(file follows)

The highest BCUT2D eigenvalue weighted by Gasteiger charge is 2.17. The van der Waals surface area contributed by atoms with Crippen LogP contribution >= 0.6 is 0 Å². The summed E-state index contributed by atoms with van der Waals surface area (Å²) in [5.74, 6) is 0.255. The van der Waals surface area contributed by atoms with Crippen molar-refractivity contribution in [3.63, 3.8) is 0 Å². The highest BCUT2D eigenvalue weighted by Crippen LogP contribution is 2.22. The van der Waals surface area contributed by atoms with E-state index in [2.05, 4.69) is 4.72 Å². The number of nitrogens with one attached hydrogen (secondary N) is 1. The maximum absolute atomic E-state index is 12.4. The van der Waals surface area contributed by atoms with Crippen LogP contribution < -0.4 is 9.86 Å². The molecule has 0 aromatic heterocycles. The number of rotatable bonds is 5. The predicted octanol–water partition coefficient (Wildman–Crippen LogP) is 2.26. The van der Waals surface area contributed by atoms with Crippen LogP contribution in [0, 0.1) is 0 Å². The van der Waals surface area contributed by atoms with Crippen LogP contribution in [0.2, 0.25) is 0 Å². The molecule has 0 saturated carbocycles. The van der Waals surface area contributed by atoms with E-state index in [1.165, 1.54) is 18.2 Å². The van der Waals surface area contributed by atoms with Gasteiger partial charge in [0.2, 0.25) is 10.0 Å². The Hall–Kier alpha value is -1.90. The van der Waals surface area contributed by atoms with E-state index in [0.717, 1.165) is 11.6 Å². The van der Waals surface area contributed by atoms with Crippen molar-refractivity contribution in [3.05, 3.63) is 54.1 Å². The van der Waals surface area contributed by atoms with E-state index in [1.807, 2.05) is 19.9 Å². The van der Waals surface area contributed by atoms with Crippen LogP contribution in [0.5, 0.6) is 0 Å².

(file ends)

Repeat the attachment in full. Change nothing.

The highest BCUT2D eigenvalue weighted by Gasteiger charge is 2.17. The van der Waals surface area contributed by atoms with Crippen LogP contribution >= 0.6 is 0 Å². The summed E-state index contributed by atoms with van der Waals surface area (Å²) in [5.74, 6) is 0.255. The van der Waals surface area contributed by atoms with Crippen molar-refractivity contribution in [3.63, 3.8) is 0 Å². The highest BCUT2D eigenvalue weighted by Crippen LogP contribution is 2.22. The van der Waals surface area contributed by atoms with E-state index in [2.05, 4.69) is 4.72 Å². The number of nitrogens with one attached hydrogen (secondary N) is 1. The maximum absolute atomic E-state index is 12.4. The van der Waals surface area contributed by atoms with Crippen LogP contribution < -0.4 is 9.86 Å². The molecule has 0 aromatic heterocycles. The number of rotatable bonds is 5. The predicted octanol–water partition coefficient (Wildman–Crippen LogP) is 2.26. The van der Waals surface area contributed by atoms with Crippen LogP contribution in [0, 0.1) is 0 Å². The van der Waals surface area contributed by atoms with Crippen LogP contribution in [0.2, 0.25) is 0 Å². The molecule has 0 saturated carbocycles. The van der Waals surface area contributed by atoms with E-state index in [1.165, 1.54) is 18.2 Å². The van der Waals surface area contributed by atoms with Gasteiger partial charge in [0.2, 0.25) is 10.0 Å². The Hall–Kier alpha value is -1.90. The van der Waals surface area contributed by atoms with E-state index in [0.717, 1.165) is 11.6 Å². The van der Waals surface area contributed by atoms with Crippen molar-refractivity contribution in [3.05, 3.63) is 54.1 Å². The van der Waals surface area contributed by atoms with E-state index in [1.807, 2.05) is 19.9 Å². The van der Waals surface area contributed by atoms with Crippen LogP contribution in [0.5, 0.6) is 0 Å².